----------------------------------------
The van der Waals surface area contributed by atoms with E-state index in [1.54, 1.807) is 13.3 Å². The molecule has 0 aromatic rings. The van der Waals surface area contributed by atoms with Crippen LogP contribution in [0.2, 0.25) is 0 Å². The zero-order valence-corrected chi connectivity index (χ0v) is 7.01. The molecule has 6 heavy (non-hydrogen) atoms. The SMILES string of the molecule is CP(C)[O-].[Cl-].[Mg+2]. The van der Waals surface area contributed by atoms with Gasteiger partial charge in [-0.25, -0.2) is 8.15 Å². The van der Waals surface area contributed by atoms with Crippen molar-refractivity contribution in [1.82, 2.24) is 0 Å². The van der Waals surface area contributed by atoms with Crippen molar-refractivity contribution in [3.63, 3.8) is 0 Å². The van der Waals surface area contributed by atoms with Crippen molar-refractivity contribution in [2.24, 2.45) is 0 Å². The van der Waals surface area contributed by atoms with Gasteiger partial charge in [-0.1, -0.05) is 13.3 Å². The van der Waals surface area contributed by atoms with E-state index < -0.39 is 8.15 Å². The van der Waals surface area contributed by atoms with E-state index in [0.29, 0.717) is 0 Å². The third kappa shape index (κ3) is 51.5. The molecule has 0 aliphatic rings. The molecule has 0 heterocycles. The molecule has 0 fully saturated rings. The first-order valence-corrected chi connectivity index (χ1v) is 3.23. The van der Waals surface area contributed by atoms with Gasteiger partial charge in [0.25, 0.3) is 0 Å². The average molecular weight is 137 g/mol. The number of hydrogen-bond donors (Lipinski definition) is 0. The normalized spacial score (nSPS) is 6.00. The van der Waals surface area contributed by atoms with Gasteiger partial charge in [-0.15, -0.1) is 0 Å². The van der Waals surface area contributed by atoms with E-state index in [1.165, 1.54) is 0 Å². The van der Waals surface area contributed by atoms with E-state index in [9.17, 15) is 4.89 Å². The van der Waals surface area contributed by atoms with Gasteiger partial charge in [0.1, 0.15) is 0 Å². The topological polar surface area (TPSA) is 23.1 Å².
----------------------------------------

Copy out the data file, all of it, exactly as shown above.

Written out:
The van der Waals surface area contributed by atoms with E-state index in [1.54, 1.807) is 13.3 Å². The molecule has 0 aromatic rings. The van der Waals surface area contributed by atoms with Crippen LogP contribution in [0.2, 0.25) is 0 Å². The zero-order valence-corrected chi connectivity index (χ0v) is 7.01. The molecule has 6 heavy (non-hydrogen) atoms. The SMILES string of the molecule is CP(C)[O-].[Cl-].[Mg+2]. The van der Waals surface area contributed by atoms with Gasteiger partial charge in [-0.25, -0.2) is 8.15 Å². The van der Waals surface area contributed by atoms with Crippen molar-refractivity contribution in [1.82, 2.24) is 0 Å². The van der Waals surface area contributed by atoms with Crippen molar-refractivity contribution in [3.63, 3.8) is 0 Å². The van der Waals surface area contributed by atoms with Crippen molar-refractivity contribution in [2.24, 2.45) is 0 Å². The van der Waals surface area contributed by atoms with Gasteiger partial charge in [-0.1, -0.05) is 13.3 Å². The van der Waals surface area contributed by atoms with E-state index < -0.39 is 8.15 Å². The van der Waals surface area contributed by atoms with E-state index in [0.29, 0.717) is 0 Å². The third kappa shape index (κ3) is 51.5. The molecule has 0 aliphatic rings. The molecule has 0 heterocycles. The molecule has 0 fully saturated rings. The first-order valence-corrected chi connectivity index (χ1v) is 3.23. The van der Waals surface area contributed by atoms with Gasteiger partial charge in [0.25, 0.3) is 0 Å². The average molecular weight is 137 g/mol. The number of hydrogen-bond donors (Lipinski definition) is 0. The normalized spacial score (nSPS) is 6.00. The van der Waals surface area contributed by atoms with Gasteiger partial charge in [-0.15, -0.1) is 0 Å². The van der Waals surface area contributed by atoms with E-state index in [1.165, 1.54) is 0 Å². The van der Waals surface area contributed by atoms with E-state index in [9.17, 15) is 4.89 Å². The van der Waals surface area contributed by atoms with Gasteiger partial charge in [0.1, 0.15) is 0 Å². The topological polar surface area (TPSA) is 23.1 Å².